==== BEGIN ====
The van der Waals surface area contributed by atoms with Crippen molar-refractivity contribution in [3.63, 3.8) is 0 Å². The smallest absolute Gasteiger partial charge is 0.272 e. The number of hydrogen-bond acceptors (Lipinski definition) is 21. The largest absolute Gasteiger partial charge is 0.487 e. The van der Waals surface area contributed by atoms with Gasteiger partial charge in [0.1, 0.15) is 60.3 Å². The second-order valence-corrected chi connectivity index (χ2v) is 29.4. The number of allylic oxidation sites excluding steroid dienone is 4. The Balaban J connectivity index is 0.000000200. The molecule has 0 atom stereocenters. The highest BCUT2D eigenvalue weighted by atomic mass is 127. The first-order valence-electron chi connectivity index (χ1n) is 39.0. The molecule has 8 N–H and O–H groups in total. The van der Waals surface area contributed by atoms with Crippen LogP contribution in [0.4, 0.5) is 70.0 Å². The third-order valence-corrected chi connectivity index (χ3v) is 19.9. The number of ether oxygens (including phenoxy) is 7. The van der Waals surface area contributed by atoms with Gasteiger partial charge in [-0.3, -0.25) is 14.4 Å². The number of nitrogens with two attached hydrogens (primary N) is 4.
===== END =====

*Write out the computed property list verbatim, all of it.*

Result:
The van der Waals surface area contributed by atoms with Crippen molar-refractivity contribution in [3.63, 3.8) is 0 Å². The smallest absolute Gasteiger partial charge is 0.272 e. The number of hydrogen-bond acceptors (Lipinski definition) is 21. The largest absolute Gasteiger partial charge is 0.487 e. The van der Waals surface area contributed by atoms with Gasteiger partial charge in [0.1, 0.15) is 60.3 Å². The second-order valence-corrected chi connectivity index (χ2v) is 29.4. The number of allylic oxidation sites excluding steroid dienone is 4. The Balaban J connectivity index is 0.000000200. The molecule has 0 atom stereocenters. The highest BCUT2D eigenvalue weighted by atomic mass is 127. The first-order valence-electron chi connectivity index (χ1n) is 39.0. The molecule has 8 N–H and O–H groups in total. The van der Waals surface area contributed by atoms with Crippen LogP contribution in [0.4, 0.5) is 70.0 Å². The third-order valence-corrected chi connectivity index (χ3v) is 19.9. The number of ether oxygens (including phenoxy) is 7. The van der Waals surface area contributed by atoms with Gasteiger partial charge in [-0.3, -0.25) is 14.4 Å². The number of nitrogens with two attached hydrogens (primary N) is 4.